Basolateral amiloride-sensitive Na+ transport pathway in rat tongue epithelium

Sheella Mierson, Michelle M. Olson, Amy E. Tietz

Research output: Contribution to journalArticlepeer-review

Abstract

1. Experiments were conducted to test for the presence of basolateral Na+ channels in the rat lingual epithelium. Researchers have proposed a model in which some lingual taste cells have Na+ channels in the basolateral membrane. That model is designed to account for the portion of the neural taste response and the portion of the transepithelial short-circuit current (I(sc)) in vitro that are insensitive to mucosal amiloride; some Na+ would diffuse across the tight junction into the cell via this lateral pathway, and would be transported out of the cell by Na+ pumps in the basal membrane. The model could also account for the differential effect of mucosal amiloride on Na+ salts of various anions, in which the neural taste responses to Na+ salts with anions larger than Cl- are more sensitive to mucosal amiloride than is the taste response to NaCl. 2. Voltage-clamp data were obtained from an in vitro preparation of the anterior-dorsal rat tongue epithelium in which the connective tissue was removed by enzyme digestion. I(sc) in a modified Ussing chamber was reduced by amiloride in the submucosal solution. 3. The pattern of sensitivity to submucosal amiloride differed in several respects from the pattern for mucosal amiloride. The inhibition constant (K(i)) was 52 μM amiloride concentration, higher than for the apical amiloride-sensitive Na+ channel. The selectivity for Na+ over K+ was much less than for the response to mucosal amiloride; with 0.5 M NaCl or KCl on the mucosal side, the ratio of inhibition for the NaCl response to inhibition for the KCl response varied between 1 and 3. 4. As the concentration of NaCl in the mucosal solution was varied, submucosal amiloride caused little inhibition of I(sc) for mucosal NaCl below isosmotic concentration, with the percent inhibition increasing as mucosal salt concentration increased. With 0.5 M sodium gluconate in the mucosal solution, there was very little inhibition due to submucosal amiloride. 5. The results support the presence of amiloride-sensitive Na+ channels in the basolateral membranes of the dorsal tongue epithelium in rat, and are consistent with the proposed model in which these channels are present in taste cells.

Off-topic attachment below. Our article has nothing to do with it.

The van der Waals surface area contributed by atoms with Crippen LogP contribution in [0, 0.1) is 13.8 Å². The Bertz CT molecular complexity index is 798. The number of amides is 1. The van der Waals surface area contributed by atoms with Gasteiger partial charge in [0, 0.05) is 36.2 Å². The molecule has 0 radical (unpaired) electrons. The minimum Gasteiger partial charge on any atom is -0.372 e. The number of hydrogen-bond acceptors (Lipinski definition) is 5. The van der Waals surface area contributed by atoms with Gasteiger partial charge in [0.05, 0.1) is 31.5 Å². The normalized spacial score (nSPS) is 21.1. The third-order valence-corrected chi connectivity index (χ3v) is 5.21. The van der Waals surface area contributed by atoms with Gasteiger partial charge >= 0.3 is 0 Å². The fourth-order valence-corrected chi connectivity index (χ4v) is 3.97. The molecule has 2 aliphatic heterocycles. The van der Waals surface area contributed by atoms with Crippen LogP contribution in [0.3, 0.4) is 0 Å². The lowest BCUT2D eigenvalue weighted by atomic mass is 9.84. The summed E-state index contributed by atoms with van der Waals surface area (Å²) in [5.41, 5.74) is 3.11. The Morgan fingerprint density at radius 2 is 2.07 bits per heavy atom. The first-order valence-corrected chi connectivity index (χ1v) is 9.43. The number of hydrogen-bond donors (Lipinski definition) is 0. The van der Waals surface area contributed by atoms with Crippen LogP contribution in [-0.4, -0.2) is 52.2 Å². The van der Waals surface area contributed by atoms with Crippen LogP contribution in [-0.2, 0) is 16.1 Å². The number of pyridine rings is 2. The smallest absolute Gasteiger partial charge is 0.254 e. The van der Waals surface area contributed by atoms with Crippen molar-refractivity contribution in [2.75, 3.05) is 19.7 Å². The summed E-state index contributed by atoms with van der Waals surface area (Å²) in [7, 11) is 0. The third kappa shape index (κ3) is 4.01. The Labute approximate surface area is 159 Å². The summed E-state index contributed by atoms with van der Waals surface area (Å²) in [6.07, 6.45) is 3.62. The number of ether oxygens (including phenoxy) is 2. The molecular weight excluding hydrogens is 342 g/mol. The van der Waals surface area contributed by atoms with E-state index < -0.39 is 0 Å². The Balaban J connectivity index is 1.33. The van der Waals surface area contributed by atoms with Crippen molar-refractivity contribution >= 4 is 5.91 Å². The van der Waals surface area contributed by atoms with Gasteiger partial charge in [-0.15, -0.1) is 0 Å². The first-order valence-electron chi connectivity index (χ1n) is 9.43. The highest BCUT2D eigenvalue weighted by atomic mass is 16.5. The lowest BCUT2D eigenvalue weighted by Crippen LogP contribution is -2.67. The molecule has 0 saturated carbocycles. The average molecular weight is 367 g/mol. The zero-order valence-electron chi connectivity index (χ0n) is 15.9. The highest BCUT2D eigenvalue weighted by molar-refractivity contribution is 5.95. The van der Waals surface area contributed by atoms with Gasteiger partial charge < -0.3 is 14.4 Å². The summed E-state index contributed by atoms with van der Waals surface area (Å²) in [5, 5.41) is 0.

Original languageEnglish (US)
Pages (from-to)1297-1309
Number of pages13
JournalJournal of neurophysiology
Volume76
Issue number2
DOIs
StatePublished - Aug 1996
Externally publishedYes

ASJC Scopus subject areas

  • Neuroscience(all)
  • Physiology

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